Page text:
We’ve spent the past couple ‘Shots After The Bell’ columns raging against the machine that is the worldwide athletic commission system and their referees that refuse to enforce the rules, even when fouls as serious as eye gouging go down. I don’t want to keep repeating myself here, but fortunately it seems like the MMA rules clusterf**k is a gem with many facets that reflect with endless new angles of uncertainty and confusion.
Forget the refs not having the balls to call a foul and take a point. Let’s talk about the fact that no one seems to know what a real foul is any more. Starting with what you’d think would be a really easy example of a foul: the spike.
The Unified Rules of MMA specifically say “Spiking an opponent to the canvas on his head or neck” is a foul, which seems pretty straight forward until you realize the word ‘spiking’ may seem pretty clear at first but suddenly becomes a bit foggy in practice. Like ... was this thing Russell Doane unleashed on Rani Yahya in the Fight Pass prelims of UFC Orlando a spike?
I argued yes on Twitter but was succinctly rebuffed.
At first I was all like “Whatever, who takes rules advice from Lord Honky Humungus?” But if you check out his profile, the guy clearly watches more MMA than 99.9% of the population. Maybe he’s just a hockey mask wearing gimp who loves violence, but it still underscores the fact that even educated viewers of the sport have very different views on what constitutes even the most basic of fouls.
Was Jeremy’s knee okay because it barely grazed Emmett’s skull? Were his elbows to the back of the head legal because the fighters were scrambling and not stationary? Is all of this moot because in the end if the ref doesn’t call a foul in the moment, Stephens is technically in the clear?
Even the fighters don’t seem to know what’s legal or not. FOX Sports put up a video shortly after the event wrapping up some reactions from other UFC athletes on the legality of Jeremy Stephens’ knockout of Josh Emmett. Dominick Cruz, Michael Bisping, and Daniel Cormier couldn’t sort it out on the official post show. And most disturbingly, Jeremy Stephens had a pretty warped view of the rules.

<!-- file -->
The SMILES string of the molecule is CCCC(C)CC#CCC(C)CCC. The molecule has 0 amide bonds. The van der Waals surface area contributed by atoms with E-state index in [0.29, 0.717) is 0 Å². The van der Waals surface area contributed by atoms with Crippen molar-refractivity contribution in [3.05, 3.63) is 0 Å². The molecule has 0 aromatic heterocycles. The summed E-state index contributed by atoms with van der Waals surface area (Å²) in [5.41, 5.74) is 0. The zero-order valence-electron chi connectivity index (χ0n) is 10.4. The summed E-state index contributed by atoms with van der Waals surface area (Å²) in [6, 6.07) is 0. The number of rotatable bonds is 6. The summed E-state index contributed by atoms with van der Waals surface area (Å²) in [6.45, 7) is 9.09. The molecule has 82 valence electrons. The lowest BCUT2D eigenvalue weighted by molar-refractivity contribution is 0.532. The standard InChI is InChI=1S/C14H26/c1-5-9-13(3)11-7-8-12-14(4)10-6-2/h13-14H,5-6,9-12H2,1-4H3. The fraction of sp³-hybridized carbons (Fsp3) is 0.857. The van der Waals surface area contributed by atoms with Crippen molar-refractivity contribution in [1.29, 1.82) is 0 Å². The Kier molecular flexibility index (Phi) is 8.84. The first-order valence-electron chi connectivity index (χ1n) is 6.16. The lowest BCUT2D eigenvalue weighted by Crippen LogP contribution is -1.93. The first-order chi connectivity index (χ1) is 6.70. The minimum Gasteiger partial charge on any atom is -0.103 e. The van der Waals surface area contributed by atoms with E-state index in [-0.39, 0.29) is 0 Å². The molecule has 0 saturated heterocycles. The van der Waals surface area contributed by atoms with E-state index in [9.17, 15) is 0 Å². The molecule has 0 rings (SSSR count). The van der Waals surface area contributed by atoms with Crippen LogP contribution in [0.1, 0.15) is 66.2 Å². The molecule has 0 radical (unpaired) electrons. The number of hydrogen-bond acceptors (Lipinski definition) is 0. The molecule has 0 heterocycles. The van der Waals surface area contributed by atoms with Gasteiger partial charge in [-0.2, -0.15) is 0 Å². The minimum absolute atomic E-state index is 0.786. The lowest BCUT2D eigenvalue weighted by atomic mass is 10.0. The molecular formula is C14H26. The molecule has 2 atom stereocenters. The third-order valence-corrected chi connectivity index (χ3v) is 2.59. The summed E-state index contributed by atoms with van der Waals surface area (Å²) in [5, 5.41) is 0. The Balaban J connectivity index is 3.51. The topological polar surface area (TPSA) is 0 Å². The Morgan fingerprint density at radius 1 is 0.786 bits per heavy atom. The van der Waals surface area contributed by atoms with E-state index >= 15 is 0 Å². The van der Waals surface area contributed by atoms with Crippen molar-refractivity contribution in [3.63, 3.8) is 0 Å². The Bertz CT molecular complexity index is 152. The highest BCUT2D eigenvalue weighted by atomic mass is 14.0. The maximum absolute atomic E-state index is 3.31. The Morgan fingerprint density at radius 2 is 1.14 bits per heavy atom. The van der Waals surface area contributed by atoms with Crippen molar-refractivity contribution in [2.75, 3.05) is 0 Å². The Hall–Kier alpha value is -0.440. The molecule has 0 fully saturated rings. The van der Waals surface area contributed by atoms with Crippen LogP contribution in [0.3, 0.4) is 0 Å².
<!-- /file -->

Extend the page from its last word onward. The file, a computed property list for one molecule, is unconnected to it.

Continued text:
“The referee Dan Miragliotta came in the back he said, ‘This is the new unified rules, that if two hands are down, you can lift one hand up to knee. That’s okay.’” Stephens said after the fight. “So if he’s on his knees and one hand is up, it’s okay to throw a knee. I’m not a dirty fighter. I never have been, my whole life. I saw an opportunity, I was looking for it.”
What Big Tan Dan failed to mention in Jeremy’s retelling of this story is that knees to the face are never legal if one of your opponent’s knees is on the ground. That’s a pretty shockingly wrong interpretation of the rules by a top featherweight contender, but it’s not all that surprising that not everyone is completely clear on the rules considering they vary from state to state. Having a quick 10 minute referee pow wow on what’s up before an event only seems to lead to misunderstandings like Jeremy’s.
I wish I had some suggestions on what to do about it all, but unless all the athletic commissions around the world decide to read my crappy thoughts and unanimously implement changes, they’d be pretty useless anyway. At least everyone now knows the rules are fuzzy at best and almost never applied, so at least the MMA world is operating under a kind of informed consent as to the SNAFU nature of things.